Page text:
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Passage to nowhere

2021 June 1

With exotic landfalls out of the question, John Kretschmer discovered a new way to do sail-training passages: make seafall instead

A sail-training passage is a fully immersive experience, including all points of sail and trimming to match.

I then continue this cheery talk with our plan for abandoning ship. Each crew is assigned a role, from life raft deployment to radio officer. We talk about putting out fires, the first steps in coping with water in the boat and how we will focus our energies on finding and fixing the problem. If our efforts fail, we will be prepared to make an orderly departure. Finally, I stop talking and make lunch while the crew wonders why they signed aboard in the first place. Fortunately, the poetry of ocean sailing, the rhythm of boat, the wind and the sea, casts its spell and we head toward the horizon aware that blue water sailing has risks but when done well, they’re far outweighed by the rewards. 

The first night watch is always a revelation. It’s exciting and exhausting. We have two-person watches, with three hours on and six hours off. Our watch schedule is from 2000-2300, 2300-0200 and 0200-0500. At 0500 point the first watch is back on duty but they’re rewarded with daybreak, that restorative elixir that’s palpable at sea. We rotate watches so that the crew can experience different shifts. Everyone ends up with a favorite and least favorite watch. 

Small events have meaning at sea, and a hearty breakfast has a way of heartening the crew. I try hard to create a happy, healthy atmosphere aboard, and explain that it’s as vital a job as reefing the sails. Every morning at sea we take a walk about. We fall off the wind, flatten the boat and stroll about the deck looking to see what went amiss in the night. Sometimes we just toss the flying fish overboard, and sometimes we find signs of chafe, wear and tear and other potential problems. It’s easy to stay in the cockpit and assume everything is fine but the easy way is never the right way. I also like to bring the boat back on course and climb out on the bow pulpit. This is really the best perspective to check your sail trim, the tune of the rig, and to see if the boat is sailing cleanly through the seas. 

The crew has to suffer through my philosophy of sailing and I explain the best sailing is organic, sensual and not defined by the digits on the chartplotter and instruments. The ever-present easterly swell is a natural compass, and a better steering reference that a magnetic compass. You don’t need a landmark to aim at, keep the swell at a constant angle and your course will be true. You can anticipate the swell in your wrists, in your ankles, and you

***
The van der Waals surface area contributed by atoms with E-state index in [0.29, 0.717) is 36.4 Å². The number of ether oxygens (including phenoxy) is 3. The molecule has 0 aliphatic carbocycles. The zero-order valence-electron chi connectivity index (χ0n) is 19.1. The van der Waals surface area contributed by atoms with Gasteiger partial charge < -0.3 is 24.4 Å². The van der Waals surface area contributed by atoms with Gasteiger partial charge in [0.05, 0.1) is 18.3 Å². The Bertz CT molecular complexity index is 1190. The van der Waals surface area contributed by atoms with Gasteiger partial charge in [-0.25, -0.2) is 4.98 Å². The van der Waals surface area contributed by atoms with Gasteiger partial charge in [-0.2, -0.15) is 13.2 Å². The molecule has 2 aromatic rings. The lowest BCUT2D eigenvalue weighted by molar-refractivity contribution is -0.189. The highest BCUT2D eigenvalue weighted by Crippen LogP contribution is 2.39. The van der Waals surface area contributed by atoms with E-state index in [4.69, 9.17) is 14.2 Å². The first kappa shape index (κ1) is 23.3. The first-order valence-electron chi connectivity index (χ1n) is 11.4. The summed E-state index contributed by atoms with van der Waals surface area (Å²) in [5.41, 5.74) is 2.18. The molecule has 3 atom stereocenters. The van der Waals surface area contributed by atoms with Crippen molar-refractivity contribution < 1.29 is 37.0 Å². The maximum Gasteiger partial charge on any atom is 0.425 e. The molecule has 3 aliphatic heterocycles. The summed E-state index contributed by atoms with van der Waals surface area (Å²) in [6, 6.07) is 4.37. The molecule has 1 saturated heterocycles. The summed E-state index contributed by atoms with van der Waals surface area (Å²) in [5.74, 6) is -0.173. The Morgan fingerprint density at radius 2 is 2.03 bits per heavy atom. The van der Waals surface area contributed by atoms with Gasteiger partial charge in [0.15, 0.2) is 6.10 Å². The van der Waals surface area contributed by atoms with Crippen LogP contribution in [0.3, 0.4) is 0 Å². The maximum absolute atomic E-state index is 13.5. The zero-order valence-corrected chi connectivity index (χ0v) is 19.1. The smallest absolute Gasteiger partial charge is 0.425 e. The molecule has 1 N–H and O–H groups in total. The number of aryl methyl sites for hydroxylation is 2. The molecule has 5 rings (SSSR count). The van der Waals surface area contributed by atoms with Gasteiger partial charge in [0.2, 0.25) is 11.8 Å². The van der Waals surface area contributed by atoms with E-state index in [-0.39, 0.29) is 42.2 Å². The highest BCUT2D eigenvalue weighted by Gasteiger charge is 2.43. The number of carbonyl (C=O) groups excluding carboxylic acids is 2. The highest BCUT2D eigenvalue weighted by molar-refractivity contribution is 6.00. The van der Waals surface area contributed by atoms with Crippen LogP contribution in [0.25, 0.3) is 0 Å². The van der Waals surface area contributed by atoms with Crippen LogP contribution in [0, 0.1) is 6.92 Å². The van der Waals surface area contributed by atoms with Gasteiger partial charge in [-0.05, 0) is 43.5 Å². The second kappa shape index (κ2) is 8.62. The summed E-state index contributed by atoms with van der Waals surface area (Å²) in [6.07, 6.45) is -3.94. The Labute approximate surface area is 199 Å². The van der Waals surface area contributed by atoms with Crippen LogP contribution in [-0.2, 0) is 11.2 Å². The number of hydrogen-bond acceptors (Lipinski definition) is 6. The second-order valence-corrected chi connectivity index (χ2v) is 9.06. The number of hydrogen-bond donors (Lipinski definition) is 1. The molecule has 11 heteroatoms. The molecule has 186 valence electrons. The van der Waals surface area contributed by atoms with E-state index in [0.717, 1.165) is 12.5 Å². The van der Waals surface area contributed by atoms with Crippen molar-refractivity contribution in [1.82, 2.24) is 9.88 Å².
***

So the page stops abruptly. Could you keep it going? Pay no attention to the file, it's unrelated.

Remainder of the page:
remember how you learned to sail in small boats. Darkness falls hard and fast in the tropical latitudes, the nights are full of wonders. The Southern Cross and the North Star are visible at the same time and make a perfect north-south reference. The distinctive belt of the constellation Orion, the mighty hunter, rises and sets due east and west. A voyage to nowhere gives you time to ponder and feel. This is how to learn offshore sailing, it’s not a numbers game. 

We made our way south until Grenada was just beyond the bend of the horizon. We declared this spot our “seafall” and hove to. It was breezy but with the reefed main and staysail, Quetzal settled down nicely. We tied fenders to long floating lines astern, plopped the ladder over the side, and dove overboard for a refreshing swim. It’s weird and wonderful to splash about in 10,000 feet of water. 

The return leg was different. We had a waypoint, the western edge of St. Croix. Yet, as this point the crew was in tune with Quetzal and with the sea. The trades eased and we were soon under full sail. Everyone was moving with confidence and sailing with purpose. It’s incredibly rewarding for me to see the transformation that takes place offshore. Sometimes I’m not sure what I actually teach people, but I do know that our shared adventures are always memorable. And sometimes, they change lives. Many of my crewmembers over the years have launched voyages of their own, so be careful if you sign aboard Quetzal, you might just find yourself making serious cruising plans. 

Kretschmer’s Quetzal handles the seas with aplomb.


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